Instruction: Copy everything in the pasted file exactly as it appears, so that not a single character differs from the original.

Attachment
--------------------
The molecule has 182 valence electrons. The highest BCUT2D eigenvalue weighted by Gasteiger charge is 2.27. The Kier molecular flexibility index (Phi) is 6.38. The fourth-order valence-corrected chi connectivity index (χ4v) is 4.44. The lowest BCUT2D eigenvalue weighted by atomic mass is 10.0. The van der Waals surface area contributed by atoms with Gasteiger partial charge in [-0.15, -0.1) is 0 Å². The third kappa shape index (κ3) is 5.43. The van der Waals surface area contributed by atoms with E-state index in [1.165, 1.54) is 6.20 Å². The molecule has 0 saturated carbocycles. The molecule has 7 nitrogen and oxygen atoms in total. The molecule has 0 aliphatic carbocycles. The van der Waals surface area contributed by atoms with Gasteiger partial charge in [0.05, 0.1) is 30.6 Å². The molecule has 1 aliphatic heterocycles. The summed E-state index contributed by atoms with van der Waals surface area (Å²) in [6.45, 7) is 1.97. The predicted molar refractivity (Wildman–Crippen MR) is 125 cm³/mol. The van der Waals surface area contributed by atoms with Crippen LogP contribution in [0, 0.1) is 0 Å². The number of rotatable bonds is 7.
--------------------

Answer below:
The molecule has 182 valence electrons. The highest BCUT2D eigenvalue weighted by Gasteiger charge is 2.27. The Kier molecular flexibility index (Phi) is 6.38. The fourth-order valence-corrected chi connectivity index (χ4v) is 4.44. The lowest BCUT2D eigenvalue weighted by atomic mass is 10.0. The van der Waals surface area contributed by atoms with Gasteiger partial charge in [-0.15, -0.1) is 0 Å². The third kappa shape index (κ3) is 5.43. The van der Waals surface area contributed by atoms with E-state index in [1.165, 1.54) is 6.20 Å². The molecule has 0 saturated carbocycles. The molecule has 7 nitrogen and oxygen atoms in total. The molecule has 0 aliphatic carbocycles. The van der Waals surface area contributed by atoms with Gasteiger partial charge in [0.05, 0.1) is 30.6 Å². The molecule has 1 aliphatic heterocycles. The summed E-state index contributed by atoms with van der Waals surface area (Å²) in [6.45, 7) is 1.97. The predicted molar refractivity (Wildman–Crippen MR) is 125 cm³/mol. The van der Waals surface area contributed by atoms with Crippen LogP contribution in [0, 0.1) is 0 Å². The number of rotatable bonds is 7.